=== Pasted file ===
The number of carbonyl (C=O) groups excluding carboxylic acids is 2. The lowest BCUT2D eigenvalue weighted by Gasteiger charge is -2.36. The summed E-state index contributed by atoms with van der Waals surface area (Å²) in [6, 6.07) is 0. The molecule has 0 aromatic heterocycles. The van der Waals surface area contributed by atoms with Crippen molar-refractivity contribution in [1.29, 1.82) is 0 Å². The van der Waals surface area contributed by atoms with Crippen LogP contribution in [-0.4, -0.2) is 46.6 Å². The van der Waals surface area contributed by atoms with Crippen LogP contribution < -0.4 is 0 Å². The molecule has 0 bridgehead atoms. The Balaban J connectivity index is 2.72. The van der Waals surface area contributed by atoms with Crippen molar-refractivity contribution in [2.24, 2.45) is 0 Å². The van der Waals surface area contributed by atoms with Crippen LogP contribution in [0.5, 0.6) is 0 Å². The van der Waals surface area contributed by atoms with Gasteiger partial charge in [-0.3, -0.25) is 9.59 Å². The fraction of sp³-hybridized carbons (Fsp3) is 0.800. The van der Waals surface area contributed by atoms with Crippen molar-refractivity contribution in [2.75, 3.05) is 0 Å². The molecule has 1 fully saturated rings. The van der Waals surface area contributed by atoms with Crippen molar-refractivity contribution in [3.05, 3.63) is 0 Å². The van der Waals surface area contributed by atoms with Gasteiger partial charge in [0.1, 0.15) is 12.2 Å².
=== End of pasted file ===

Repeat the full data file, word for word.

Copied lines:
The number of carbonyl (C=O) groups excluding carboxylic acids is 2. The lowest BCUT2D eigenvalue weighted by Gasteiger charge is -2.36. The summed E-state index contributed by atoms with van der Waals surface area (Å²) in [6, 6.07) is 0. The molecule has 0 aromatic heterocycles. The van der Waals surface area contributed by atoms with Crippen molar-refractivity contribution in [1.29, 1.82) is 0 Å². The van der Waals surface area contributed by atoms with Crippen LogP contribution in [-0.4, -0.2) is 46.6 Å². The van der Waals surface area contributed by atoms with Crippen LogP contribution < -0.4 is 0 Å². The molecule has 0 bridgehead atoms. The Balaban J connectivity index is 2.72. The van der Waals surface area contributed by atoms with Crippen molar-refractivity contribution in [2.24, 2.45) is 0 Å². The van der Waals surface area contributed by atoms with Crippen LogP contribution in [0.5, 0.6) is 0 Å². The van der Waals surface area contributed by atoms with Gasteiger partial charge in [-0.3, -0.25) is 9.59 Å². The fraction of sp³-hybridized carbons (Fsp3) is 0.800. The van der Waals surface area contributed by atoms with Crippen molar-refractivity contribution in [2.75, 3.05) is 0 Å². The molecule has 1 fully saturated rings. The van der Waals surface area contributed by atoms with Crippen molar-refractivity contribution in [3.05, 3.63) is 0 Å². The van der Waals surface area contributed by atoms with Gasteiger partial charge in [0.1, 0.15) is 12.2 Å².